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We are running all classes, one to one and behaviour consultations online! Sessions are all held with Karen Wild, CCAB, Certificated Clinical Animal Behaviourist and Animal Behaviour and Training Council registered Animal Training Instructor.
We can take puppies from all over the UK so don’t hesitate to get in touch and give your lockdown puppy the best chance at quality puppy training!
Karen has over 20 years experience and is able to help you through the early weeks and months of puppy training and puppy behaviour.
Don’t delay! Class space is limited and we are taking bookings now.
What a strange thing to suggest! Playing with your dog is something we all do, isn’t it?
You’d be amazed how many pet dogs sit alone for long periods of the day, then get fed, and sit on a cosy sofa or lap for the evening, and that’s their daily lives. They may get a walk, they may not. ‘They are too old’, people say. ‘They never pick up their toys’.
In fact, a lot of play is social. This means that whilst some dogs when younger might fling their toys about and chew most things around them, this wears off after a while.
The novelty value of items fades, the longer the dog has access to them. Toys get put into the toy basket and lose their interest.
Playing is such a great activity because it’s really useful for teaching lessons. Our dogs learn to be gentle, to calm down after the excitement of the game. Play is mentally stimulating, leaving the dog tired as a result. Not the sort of tired we get from flopping onto the settee after a day at work. The exhilarating tiredness that we might get after playing on a bouncy castle, or winning the latest round of Call of Duty.
Here’s a few tips on how to wake up the play instinct and get a happier dog.
Firstly, pick a toy they enjoy. Hard rubber toys aren’t usually fun but softer ones can be wriggled about and made to ‘come alive’. Of course, if you know your dog is likely to grab and not let go, or shred it and swallow the contents without giving the toy back, then choose a stronger one. Pick a time when your dog is looking for mischief, or is excited about something else such as you coming home.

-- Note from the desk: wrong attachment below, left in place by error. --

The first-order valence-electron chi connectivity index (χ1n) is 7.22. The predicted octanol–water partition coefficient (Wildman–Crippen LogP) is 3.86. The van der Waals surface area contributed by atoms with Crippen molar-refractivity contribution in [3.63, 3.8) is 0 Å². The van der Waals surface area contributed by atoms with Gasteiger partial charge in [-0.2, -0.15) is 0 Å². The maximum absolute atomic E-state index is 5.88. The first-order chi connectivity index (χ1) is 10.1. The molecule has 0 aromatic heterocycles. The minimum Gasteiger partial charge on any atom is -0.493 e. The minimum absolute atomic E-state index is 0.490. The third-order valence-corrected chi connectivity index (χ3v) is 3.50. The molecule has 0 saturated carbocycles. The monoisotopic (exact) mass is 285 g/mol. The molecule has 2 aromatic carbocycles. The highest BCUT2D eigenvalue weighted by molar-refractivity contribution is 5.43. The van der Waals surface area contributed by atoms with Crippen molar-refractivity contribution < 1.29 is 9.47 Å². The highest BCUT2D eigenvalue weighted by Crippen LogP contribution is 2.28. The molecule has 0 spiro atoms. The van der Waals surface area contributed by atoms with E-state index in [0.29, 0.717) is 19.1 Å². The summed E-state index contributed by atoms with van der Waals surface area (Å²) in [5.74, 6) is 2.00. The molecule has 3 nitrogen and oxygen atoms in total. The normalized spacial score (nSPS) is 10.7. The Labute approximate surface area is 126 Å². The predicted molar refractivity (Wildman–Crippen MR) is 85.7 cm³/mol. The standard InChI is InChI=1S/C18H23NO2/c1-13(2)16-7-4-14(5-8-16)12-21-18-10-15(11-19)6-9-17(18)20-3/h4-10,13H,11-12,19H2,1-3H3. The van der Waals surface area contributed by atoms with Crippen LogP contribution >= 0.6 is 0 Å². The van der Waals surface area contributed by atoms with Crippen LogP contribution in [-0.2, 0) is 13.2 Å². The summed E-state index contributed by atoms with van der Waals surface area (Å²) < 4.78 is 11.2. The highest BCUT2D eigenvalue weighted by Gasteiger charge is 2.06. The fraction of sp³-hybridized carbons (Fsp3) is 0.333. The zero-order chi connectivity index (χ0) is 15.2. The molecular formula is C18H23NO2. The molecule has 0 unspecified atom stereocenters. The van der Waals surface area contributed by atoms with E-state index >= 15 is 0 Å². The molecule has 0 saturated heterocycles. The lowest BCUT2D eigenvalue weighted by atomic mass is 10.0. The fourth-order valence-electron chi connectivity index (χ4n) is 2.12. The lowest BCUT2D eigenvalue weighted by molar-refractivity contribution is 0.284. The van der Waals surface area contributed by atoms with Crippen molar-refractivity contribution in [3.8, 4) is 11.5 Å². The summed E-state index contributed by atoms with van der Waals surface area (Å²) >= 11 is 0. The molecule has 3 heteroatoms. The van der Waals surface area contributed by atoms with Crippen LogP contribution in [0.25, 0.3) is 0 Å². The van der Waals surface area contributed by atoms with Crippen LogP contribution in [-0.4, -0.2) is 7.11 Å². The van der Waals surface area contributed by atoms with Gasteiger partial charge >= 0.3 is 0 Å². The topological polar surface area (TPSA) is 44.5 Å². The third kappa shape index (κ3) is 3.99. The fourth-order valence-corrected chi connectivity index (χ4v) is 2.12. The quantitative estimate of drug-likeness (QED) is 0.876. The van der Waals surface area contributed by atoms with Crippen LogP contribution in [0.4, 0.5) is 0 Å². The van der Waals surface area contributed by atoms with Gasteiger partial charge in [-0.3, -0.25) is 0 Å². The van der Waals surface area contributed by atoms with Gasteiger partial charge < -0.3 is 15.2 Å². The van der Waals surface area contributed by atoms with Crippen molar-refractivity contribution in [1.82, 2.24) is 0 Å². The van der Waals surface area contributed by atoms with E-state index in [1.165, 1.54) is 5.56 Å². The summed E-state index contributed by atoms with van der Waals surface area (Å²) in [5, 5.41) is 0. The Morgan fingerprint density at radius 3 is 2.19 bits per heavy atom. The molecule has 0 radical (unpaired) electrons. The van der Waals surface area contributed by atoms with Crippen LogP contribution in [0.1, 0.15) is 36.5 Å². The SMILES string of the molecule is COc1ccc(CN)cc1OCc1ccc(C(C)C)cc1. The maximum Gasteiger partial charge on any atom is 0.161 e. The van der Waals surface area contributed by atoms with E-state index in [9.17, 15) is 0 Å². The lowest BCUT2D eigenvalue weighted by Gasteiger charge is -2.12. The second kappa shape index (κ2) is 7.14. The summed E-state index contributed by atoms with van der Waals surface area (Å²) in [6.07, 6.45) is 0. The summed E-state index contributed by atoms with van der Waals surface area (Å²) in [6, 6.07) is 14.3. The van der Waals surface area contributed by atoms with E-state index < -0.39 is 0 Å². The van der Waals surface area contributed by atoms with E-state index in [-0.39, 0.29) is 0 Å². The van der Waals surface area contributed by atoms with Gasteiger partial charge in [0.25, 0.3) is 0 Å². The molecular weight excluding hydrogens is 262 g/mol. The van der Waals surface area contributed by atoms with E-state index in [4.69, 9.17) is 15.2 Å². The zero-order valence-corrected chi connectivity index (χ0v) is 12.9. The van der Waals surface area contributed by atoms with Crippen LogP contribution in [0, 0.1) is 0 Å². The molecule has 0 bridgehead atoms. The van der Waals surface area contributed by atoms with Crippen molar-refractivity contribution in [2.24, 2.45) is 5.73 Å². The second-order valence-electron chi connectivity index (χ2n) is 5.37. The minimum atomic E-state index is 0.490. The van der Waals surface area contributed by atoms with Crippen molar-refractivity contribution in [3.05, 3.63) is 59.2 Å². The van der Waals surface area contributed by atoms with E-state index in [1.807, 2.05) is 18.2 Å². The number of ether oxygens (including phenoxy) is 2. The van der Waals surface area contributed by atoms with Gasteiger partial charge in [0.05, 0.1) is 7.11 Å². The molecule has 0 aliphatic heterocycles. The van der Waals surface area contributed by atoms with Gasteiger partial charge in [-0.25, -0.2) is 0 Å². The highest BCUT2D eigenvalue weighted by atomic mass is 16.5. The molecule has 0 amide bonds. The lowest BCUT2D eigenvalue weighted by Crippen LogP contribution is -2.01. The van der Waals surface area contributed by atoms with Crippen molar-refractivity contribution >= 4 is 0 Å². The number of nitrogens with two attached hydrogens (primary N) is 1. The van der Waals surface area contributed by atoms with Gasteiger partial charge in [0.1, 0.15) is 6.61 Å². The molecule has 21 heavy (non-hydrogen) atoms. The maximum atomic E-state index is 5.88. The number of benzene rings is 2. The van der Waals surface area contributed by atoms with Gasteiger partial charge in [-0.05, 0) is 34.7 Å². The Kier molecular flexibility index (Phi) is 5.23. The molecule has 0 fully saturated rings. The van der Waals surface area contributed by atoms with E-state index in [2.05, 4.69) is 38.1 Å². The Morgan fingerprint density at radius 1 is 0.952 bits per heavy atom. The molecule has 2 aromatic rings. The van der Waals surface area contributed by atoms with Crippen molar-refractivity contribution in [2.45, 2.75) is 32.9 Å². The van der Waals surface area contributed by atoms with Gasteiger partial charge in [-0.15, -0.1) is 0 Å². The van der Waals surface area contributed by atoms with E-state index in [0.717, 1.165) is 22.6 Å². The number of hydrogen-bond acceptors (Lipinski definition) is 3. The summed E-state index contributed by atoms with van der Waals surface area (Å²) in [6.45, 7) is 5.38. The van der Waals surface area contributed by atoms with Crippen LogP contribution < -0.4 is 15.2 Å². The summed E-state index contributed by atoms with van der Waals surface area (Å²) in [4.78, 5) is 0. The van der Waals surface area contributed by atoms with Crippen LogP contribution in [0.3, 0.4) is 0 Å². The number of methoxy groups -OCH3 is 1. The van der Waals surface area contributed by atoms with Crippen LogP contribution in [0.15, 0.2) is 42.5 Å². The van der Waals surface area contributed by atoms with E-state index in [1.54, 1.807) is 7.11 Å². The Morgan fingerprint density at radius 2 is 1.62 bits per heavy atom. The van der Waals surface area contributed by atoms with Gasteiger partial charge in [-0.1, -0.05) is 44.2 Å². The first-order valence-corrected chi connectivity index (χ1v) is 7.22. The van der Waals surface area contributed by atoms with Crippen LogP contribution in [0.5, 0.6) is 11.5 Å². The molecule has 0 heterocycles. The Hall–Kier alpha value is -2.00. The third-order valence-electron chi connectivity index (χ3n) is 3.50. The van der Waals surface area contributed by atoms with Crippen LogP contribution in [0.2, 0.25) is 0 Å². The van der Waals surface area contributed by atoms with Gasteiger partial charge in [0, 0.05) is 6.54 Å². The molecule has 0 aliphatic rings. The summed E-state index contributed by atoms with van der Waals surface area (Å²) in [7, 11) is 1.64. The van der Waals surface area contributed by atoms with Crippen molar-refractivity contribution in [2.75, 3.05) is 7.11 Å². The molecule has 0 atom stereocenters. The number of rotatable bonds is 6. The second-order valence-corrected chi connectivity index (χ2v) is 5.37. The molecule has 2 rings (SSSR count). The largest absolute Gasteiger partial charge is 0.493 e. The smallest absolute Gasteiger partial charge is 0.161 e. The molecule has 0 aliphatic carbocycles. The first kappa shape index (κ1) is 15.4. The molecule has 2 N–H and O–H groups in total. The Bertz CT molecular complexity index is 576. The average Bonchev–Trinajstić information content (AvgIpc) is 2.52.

Keep the toy low to the ground and wiggle it about, moving it away from your dog. Imagine how a running rabbit might dart away, and get the toy to mimic that movement. If you decide to use a squeaky toy, only use the squeak part once or twice. Apart from the sound being annoying to us humans, it tends to switch the dog off rather than on.
To get the toy back if your dog has decided they really want it, have some treats ready. Tiny bits of sausage or chicken (or other meat, as long as your dog isn’t allergic to it). Swap the toy for some of these goodies, and you can continue the game.
Long before your dog gets fed up, swap the toy for a treat and put it away out of reach. This will keep it exciting and new for next playtime!
We all pat the dog! Please don’t!
Working with owners every day brings lots of stories about their problems with their dogs, but also their experiences in the community, too.
One big worry for dog owners is that children are not asking first if they can stroke their dog. I have even been in situations where parents encourage their kids to come over and pet the dogs in my care. They then become upset when I ask them not to. This is not because I am a mean old lady (and less of the ‘old’, please!). Instead I simply don’t want my dogs to be scared by a child that has been a little clumsy. In the past a child has swooped onto my dog and tried to pick him up. My dog is a good sort and very used to children, but seeing his little shocked face was horrible and told me that he was not enjoying it one bit. If the parents can’t control their children, then I have to. Even if we are nice, we dog owners are still seen to be ‘rude’ when we say, ‘No, please do not touch my dog’!
As a parent myself I know that we want our kids to be friendly and kind. Whilst we want this for our dogs too, there are risks. A child that a dog does not know, going over to ‘pat’ it on the head is NOT friendly, even though the child thinks it is. Few dogs enjoy the attention. I witness dogs simply putting up with it. I also meet owners that are too embarrassed to say no. Imagine if a stranger came up and suddenly put their hands on you?